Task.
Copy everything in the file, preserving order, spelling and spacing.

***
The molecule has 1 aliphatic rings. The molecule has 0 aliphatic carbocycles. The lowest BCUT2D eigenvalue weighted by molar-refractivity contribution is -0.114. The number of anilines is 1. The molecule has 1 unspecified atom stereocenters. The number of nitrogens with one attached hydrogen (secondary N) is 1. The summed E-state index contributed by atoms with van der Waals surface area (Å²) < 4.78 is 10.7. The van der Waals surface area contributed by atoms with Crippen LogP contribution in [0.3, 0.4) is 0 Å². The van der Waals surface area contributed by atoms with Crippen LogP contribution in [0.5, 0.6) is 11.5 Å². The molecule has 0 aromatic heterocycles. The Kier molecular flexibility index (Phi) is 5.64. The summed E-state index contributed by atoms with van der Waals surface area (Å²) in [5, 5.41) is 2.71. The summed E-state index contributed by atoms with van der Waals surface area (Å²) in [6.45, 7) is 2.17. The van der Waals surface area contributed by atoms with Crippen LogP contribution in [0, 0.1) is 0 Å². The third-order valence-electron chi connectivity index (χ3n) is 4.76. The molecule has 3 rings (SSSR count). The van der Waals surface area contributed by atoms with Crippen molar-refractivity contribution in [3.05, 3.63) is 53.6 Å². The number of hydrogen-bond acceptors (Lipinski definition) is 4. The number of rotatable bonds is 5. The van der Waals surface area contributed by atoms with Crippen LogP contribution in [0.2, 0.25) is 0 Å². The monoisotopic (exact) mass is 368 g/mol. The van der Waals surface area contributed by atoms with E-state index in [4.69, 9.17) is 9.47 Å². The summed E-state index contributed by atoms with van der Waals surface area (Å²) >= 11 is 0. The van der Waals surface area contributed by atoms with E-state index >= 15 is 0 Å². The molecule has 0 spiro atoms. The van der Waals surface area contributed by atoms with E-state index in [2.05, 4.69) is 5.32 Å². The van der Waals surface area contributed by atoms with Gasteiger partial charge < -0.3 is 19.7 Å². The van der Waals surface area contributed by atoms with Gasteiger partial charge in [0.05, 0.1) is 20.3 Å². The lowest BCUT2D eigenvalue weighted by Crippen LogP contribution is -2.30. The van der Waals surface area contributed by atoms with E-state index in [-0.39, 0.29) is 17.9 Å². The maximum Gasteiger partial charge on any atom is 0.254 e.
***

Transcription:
The molecule has 1 aliphatic rings. The molecule has 0 aliphatic carbocycles. The lowest BCUT2D eigenvalue weighted by molar-refractivity contribution is -0.114. The number of anilines is 1. The molecule has 1 unspecified atom stereocenters. The number of nitrogens with one attached hydrogen (secondary N) is 1. The summed E-state index contributed by atoms with van der Waals surface area (Å²) < 4.78 is 10.7. The van der Waals surface area contributed by atoms with Crippen LogP contribution in [0.3, 0.4) is 0 Å². The van der Waals surface area contributed by atoms with Crippen LogP contribution in [0.5, 0.6) is 11.5 Å². The molecule has 0 aromatic heterocycles. The Kier molecular flexibility index (Phi) is 5.64. The summed E-state index contributed by atoms with van der Waals surface area (Å²) in [5, 5.41) is 2.71. The summed E-state index contributed by atoms with van der Waals surface area (Å²) in [6.45, 7) is 2.17. The van der Waals surface area contributed by atoms with Crippen LogP contribution in [0, 0.1) is 0 Å². The third-order valence-electron chi connectivity index (χ3n) is 4.76. The molecule has 3 rings (SSSR count). The van der Waals surface area contributed by atoms with Crippen molar-refractivity contribution in [3.05, 3.63) is 53.6 Å². The number of hydrogen-bond acceptors (Lipinski definition) is 4. The number of rotatable bonds is 5. The van der Waals surface area contributed by atoms with Crippen LogP contribution in [0.2, 0.25) is 0 Å². The monoisotopic (exact) mass is 368 g/mol. The van der Waals surface area contributed by atoms with E-state index in [4.69, 9.17) is 9.47 Å². The summed E-state index contributed by atoms with van der Waals surface area (Å²) >= 11 is 0. The van der Waals surface area contributed by atoms with E-state index >= 15 is 0 Å². The molecule has 0 spiro atoms. The van der Waals surface area contributed by atoms with E-state index in [2.05, 4.69) is 5.32 Å². The van der Waals surface area contributed by atoms with Gasteiger partial charge < -0.3 is 19.7 Å². The van der Waals surface area contributed by atoms with Gasteiger partial charge in [0.05, 0.1) is 20.3 Å². The lowest BCUT2D eigenvalue weighted by Crippen LogP contribution is -2.30. The van der Waals surface area contributed by atoms with E-state index in [-0.39, 0.29) is 17.9 Å². The maximum Gasteiger partial charge on any atom is 0.254 e.